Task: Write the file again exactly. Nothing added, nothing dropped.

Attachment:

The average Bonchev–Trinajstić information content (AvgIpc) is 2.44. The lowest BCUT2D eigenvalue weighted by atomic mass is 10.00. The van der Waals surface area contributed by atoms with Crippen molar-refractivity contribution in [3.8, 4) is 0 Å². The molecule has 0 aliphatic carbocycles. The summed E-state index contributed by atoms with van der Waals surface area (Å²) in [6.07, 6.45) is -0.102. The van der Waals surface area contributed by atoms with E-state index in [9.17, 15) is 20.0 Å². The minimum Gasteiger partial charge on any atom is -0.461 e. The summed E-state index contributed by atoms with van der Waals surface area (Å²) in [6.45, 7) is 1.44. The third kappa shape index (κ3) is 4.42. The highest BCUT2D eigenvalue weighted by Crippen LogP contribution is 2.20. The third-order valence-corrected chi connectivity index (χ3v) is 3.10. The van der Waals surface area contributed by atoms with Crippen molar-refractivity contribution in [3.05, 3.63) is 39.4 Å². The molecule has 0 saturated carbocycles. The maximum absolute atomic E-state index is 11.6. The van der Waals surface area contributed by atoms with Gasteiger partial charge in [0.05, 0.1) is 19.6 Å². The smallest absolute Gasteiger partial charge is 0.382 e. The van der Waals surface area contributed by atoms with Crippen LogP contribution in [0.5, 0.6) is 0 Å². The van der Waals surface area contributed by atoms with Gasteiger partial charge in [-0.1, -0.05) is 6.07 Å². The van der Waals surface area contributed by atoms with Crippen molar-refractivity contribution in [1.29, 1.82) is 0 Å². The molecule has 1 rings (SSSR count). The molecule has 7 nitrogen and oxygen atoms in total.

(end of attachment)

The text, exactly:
The average Bonchev–Trinajstić information content (AvgIpc) is 2.44. The lowest BCUT2D eigenvalue weighted by atomic mass is 10.00. The van der Waals surface area contributed by atoms with Crippen molar-refractivity contribution in [3.8, 4) is 0 Å². The molecule has 0 aliphatic carbocycles. The summed E-state index contributed by atoms with van der Waals surface area (Å²) in [6.07, 6.45) is -0.102. The van der Waals surface area contributed by atoms with E-state index in [9.17, 15) is 20.0 Å². The minimum Gasteiger partial charge on any atom is -0.461 e. The summed E-state index contributed by atoms with van der Waals surface area (Å²) in [6.45, 7) is 1.44. The third kappa shape index (κ3) is 4.42. The highest BCUT2D eigenvalue weighted by Crippen LogP contribution is 2.20. The third-order valence-corrected chi connectivity index (χ3v) is 3.10. The van der Waals surface area contributed by atoms with Crippen molar-refractivity contribution in [3.05, 3.63) is 39.4 Å². The molecule has 0 saturated carbocycles. The maximum absolute atomic E-state index is 11.6. The van der Waals surface area contributed by atoms with Gasteiger partial charge in [0.05, 0.1) is 19.6 Å². The smallest absolute Gasteiger partial charge is 0.382 e. The van der Waals surface area contributed by atoms with Crippen LogP contribution in [0.5, 0.6) is 0 Å². The van der Waals surface area contributed by atoms with Gasteiger partial charge in [-0.1, -0.05) is 6.07 Å². The van der Waals surface area contributed by atoms with Crippen molar-refractivity contribution in [1.29, 1.82) is 0 Å². The molecule has 1 rings (SSSR count). The molecule has 7 nitrogen and oxygen atoms in total.